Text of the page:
The government is rolling out a pilot program to boost spending on public hospitals, as well as cut pharmaceutical and treatment costs, Health Minister Chen Zhu said yesterday.
The move includes government subsidies to build public hospital infrastructure, buy medical equipment, train healthcare professionals and cover medical costs for retirees.
Chen did not elaborate on the specific amount of subsidy, but he called the program a "compensation scheme" that would involve addressing the high pharmaceutical costs in the country.
The authorities will select several cities to try out the pilot program, which is expected to last three years. Chen did not say which cities would be part of the trial.
"We expect the pilot program to help us form a general idea to lay the foundation for nationwide reform," he said.
"As China aims to provide universal medical services to 1.3 billion people State-run hospitals must be overhauled," he said.
The country's public hospitals have been the focus of current reforms in its medical system.
Due to a lack of government funding, public hospitals have, for years, mainly operated through profits from medical services and drug prescriptions. This profit-driven model of management meant "heavy burdens on patients and a waste of medical resources", Chen had said earlier.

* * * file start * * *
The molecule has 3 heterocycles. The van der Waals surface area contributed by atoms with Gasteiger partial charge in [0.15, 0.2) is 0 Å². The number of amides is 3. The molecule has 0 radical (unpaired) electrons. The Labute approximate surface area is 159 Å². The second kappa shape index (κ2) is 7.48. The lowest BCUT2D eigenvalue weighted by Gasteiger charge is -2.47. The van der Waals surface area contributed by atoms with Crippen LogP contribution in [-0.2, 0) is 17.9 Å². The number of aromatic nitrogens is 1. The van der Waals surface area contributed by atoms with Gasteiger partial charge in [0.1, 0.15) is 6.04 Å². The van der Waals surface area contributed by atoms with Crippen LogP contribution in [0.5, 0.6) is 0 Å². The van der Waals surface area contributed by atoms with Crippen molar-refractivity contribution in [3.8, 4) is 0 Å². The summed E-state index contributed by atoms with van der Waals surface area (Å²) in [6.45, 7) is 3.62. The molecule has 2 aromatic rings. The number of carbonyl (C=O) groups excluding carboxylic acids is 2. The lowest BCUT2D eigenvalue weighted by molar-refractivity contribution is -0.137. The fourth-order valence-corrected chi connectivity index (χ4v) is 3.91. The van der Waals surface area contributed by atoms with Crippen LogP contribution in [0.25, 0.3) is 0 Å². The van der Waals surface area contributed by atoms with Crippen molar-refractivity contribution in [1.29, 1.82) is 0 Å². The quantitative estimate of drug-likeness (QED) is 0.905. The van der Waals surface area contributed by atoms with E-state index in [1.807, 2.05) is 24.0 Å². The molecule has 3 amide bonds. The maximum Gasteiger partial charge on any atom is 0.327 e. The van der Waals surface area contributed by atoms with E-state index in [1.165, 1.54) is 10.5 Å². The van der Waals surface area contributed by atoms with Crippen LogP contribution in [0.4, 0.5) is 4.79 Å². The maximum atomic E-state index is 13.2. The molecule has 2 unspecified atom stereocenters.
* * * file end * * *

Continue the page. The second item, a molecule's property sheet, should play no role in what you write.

Government funding accounted for about 17 percent of the expenditure of the health sector in recent years.
To deal with the "imbalance" in the allocation of medical resources, which have been concentrated in major urban hospitals, the government is now considering relocating or integrating some State-run hospitals, Chen said.
Similarly, there are moves to increase the number of county-level hospitals, he said.
The central budget will allow for the construction of about 2,000 county-level hospitals in the next three years, with work slated to begin this year. The goal is to ensure each county has at least one hospital of national standard, the ministry has said.
There are more than 1,600 counties in the country.
(China Daily January 9, 2009)